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Get Ready for a National Youth Sports Bill of Rights

11 Sep, 2021

By: Michael Popke

Athletes everywhere are standing up for their rights. From the college level (hello, NIL) to the gymnasts who came to prominence for standing up to Larry Nassar, it’s obvious that athletes want a say in their future. This has trickled down to the youth sports level, where more than 60 influential youth sports and nonprofit organizations have endorsed the Children’s Bill of Rights in Sports.

Drafted by the Aspen Institute’s Sports & Society Program to create a shared cultural understanding about the right of all kids to play and to develop through sports, the eight-point document was written with the assistance of human rights and sports policy experts to help guide everyone from program operators to policymakers.

“This is the era of athlete rights, from the college to Olympic levels,” Ivan Blumberg, a member of the drafting committee and CEO of Athletes for Hope (a nonprofit that helps athletes mobilize around causes that matter to them), said in a statement. “But what about the rights of children, the most vulnerable members of our sport ecosystem? We hope this declaration helps close gaps in the availability and quality of sport programs.”

More than 250 athletes from the Athletes for Hope network have called for the adoption of the Children’s Bill of Rights in Sports, which was released Aug. 12 on United Nations International Youth Day. Other members of the Aspen Institute working group included the Centre for Sport and Human Rights, the U.S. Center for SafeSport, the Power of Sport Lab, and the Center for Sport and the Law at the University of Baltimore School of Law.

The Children’s Bill of Rights in Sports identifies eight rights:

  1. The right to play sports
  2. The right to safe and healthy environments
  3. The right to qualified program leaders
  4. The right to developmentally appropriate play
  5. The right to share in the planning and delivery of their activities
  6. The right to an equal opportunity for personal growth
  7. The right to be treated with dignity
  8. The right to enjoy themselves

The Aspen Institute’s Project Play elaborates on each of those rights on a dedicated website — including guidance on how they can be used by key stakeholders, including grantmakers and sponsors, national sport organizations, parents and caregivers, youth, and policymakers. For community and school sports providers, there also is an editable template that can be used to review policies and practices, improve program quality and build a reputation as a child-centered program.

Project Play notes, however, that the Children’s Bill of Rights in Sports is not enforceable by law: “[It] issimply a resource created by a non-governmental organization that legislators can deploy as they see fit.”

All principles in the bill of rights were informed by a review of, among other domestic and international resources, the 1989 United Nations Convention on the Rights of the Child — the most widely adopted treaty in the world. The United States has signed but not ratified that treaty, which has helped develop children’s rights in sports declarations in other countries, according to the Aspen Institute.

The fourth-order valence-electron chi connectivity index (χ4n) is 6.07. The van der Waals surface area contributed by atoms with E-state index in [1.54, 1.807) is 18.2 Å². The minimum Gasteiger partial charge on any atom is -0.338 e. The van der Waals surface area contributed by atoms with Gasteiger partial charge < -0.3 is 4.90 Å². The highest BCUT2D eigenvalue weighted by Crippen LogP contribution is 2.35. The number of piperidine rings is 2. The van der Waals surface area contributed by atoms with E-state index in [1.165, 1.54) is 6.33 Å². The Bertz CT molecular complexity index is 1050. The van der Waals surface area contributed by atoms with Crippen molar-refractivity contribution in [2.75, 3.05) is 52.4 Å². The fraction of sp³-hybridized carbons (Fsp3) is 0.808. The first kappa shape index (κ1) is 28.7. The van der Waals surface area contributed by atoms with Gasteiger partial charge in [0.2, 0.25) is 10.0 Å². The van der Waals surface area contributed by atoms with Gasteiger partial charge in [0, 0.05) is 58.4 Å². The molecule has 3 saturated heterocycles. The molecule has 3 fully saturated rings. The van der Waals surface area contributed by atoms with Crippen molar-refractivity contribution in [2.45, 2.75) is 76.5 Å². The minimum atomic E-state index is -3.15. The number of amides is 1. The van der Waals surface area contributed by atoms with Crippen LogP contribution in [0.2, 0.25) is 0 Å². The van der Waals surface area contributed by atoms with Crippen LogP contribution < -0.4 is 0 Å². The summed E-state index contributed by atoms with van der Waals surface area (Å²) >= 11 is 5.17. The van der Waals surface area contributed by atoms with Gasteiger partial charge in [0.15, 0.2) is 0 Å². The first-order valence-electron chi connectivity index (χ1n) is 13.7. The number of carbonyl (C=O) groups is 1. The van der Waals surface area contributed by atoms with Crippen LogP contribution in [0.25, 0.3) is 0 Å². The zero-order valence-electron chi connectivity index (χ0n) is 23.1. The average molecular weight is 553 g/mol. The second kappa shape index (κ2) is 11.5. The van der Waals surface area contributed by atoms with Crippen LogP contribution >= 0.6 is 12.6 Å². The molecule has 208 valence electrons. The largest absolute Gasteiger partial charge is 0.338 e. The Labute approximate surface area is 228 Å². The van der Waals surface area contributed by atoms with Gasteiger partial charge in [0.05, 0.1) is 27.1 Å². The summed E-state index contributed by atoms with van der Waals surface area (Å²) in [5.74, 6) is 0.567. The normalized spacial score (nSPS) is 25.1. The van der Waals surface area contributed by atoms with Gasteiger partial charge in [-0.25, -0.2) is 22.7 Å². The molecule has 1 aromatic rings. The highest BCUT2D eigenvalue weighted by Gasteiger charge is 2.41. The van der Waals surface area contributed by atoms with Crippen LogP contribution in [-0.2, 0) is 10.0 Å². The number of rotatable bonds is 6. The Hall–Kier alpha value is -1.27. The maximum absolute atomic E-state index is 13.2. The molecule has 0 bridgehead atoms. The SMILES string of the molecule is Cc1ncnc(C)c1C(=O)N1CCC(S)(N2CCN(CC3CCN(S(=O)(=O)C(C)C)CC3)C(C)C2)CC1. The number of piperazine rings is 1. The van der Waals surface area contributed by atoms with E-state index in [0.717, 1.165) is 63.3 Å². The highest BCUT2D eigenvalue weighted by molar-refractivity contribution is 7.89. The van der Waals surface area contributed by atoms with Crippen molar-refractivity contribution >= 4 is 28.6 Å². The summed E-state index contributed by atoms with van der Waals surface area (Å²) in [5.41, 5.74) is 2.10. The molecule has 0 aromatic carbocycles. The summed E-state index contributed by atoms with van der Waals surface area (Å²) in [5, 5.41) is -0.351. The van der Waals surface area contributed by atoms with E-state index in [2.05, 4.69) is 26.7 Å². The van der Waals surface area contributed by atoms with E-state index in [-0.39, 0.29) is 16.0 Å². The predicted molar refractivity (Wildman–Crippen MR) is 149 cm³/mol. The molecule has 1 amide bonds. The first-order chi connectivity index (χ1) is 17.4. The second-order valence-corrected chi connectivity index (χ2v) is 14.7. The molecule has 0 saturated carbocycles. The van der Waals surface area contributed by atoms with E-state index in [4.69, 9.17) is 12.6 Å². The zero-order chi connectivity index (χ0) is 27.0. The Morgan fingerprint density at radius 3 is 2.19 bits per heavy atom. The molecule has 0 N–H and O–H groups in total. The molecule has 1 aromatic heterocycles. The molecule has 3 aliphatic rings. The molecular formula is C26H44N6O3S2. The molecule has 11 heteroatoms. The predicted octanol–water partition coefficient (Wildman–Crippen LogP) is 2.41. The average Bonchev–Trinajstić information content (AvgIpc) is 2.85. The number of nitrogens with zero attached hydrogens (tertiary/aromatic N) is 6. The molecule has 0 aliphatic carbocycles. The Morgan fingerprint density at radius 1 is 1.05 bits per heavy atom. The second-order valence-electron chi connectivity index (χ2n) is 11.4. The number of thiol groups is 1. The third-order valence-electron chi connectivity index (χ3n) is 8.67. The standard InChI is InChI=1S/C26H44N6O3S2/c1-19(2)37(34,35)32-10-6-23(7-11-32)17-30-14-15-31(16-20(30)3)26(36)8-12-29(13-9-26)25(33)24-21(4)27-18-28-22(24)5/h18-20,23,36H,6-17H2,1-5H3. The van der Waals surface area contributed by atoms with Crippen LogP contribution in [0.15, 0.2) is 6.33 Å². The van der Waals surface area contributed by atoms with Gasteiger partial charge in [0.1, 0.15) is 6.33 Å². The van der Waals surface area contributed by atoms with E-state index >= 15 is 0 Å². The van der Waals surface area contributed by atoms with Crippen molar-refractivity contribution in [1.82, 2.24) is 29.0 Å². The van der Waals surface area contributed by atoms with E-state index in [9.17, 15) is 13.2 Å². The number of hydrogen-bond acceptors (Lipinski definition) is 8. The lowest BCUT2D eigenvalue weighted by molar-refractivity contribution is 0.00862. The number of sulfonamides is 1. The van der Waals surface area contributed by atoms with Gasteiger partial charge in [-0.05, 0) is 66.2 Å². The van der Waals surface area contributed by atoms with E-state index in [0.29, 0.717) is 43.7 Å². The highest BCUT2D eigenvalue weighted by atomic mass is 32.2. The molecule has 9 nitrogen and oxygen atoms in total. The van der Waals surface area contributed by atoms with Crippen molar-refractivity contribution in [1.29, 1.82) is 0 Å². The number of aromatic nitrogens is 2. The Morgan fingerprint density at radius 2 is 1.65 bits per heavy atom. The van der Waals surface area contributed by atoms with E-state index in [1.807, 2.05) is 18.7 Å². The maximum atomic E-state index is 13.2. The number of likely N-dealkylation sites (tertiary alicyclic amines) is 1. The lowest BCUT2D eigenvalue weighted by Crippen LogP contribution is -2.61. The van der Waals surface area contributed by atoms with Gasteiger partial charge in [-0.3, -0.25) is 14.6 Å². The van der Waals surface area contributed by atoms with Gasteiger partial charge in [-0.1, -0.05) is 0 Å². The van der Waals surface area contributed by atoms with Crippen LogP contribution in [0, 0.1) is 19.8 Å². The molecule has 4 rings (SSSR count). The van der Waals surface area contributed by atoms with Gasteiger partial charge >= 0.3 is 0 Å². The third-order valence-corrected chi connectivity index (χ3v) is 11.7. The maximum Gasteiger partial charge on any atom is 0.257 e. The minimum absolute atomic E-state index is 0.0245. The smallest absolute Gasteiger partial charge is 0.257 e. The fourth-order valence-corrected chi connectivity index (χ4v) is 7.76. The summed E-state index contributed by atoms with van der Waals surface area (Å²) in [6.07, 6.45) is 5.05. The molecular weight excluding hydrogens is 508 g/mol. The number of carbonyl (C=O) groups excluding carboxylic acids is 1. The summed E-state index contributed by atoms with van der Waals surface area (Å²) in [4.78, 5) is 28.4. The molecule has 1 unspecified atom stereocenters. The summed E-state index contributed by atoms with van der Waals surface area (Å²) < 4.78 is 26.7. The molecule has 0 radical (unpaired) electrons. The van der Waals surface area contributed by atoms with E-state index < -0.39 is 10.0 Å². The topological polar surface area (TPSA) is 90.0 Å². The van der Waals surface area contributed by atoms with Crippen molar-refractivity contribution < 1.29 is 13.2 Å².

“Youth and school sports are a massively disjointed space in this country, with hundreds of thousands of programs serving youth but with no real agreement on the guardrails,” said Tom Farrey, executive director of the Aspen Institute’s Sports & Society Program. “The Children’s Bill of Rights in Sports fills a major gap by defining the baseline experience that every child deserves in the care of adults, aligned with the human rights each of them is born with. It’s also a reminder that we need to make room for every child in this country to play sports.”

Indeed, much of Project Play’s efforts focus on creating more youth sports opportunities for children from low-income homes and finding ways to keep kids playing longer. According to an Aspen Institute survey, the average youth sports participant quits by age 11.

Organizations supporting the bill of rights include the U.S. Olympic & Paralympic Committee, YMCA of USA, the National Recreation and Park Association, Little League International, ESPN, the U.S. Tennis Association, the U.S. Soccer Federation, Under Armour, Hospital for Special Surgery, American College of Sports Medicine, UNICEF USA, DICK’S Sporting Goods Foundation, the MLB-MLBPA Youth Development Fund, the Sports & Fitness Industry Association, the National Lacrosse League, i9 Sports, USA Baseball, USA Hockey, USA Surfing, U.S. Figure Skating, USA Pentathlon, USA Biathlon and USA Gymnastics.

“The Children’s Rights in Sports initiative is one of the most important things we can do to expand participation and create a better sports experience for American youth,” said Dionne Koller, director of the Center for Sport and the Law at the University of Baltimore School of Law,” which was involved in drafting the new bill of rights. “These rights provide a framework for parents to evaluate programs, guideposts for coaches and administrators to structure their programs, a language for children to empower their participation, and insight for legislators to create meaningful youth sports policy. Every youth sports stakeholder will benefit from adopting a rights approach, and the societal payoff will be felt for decades to come.”

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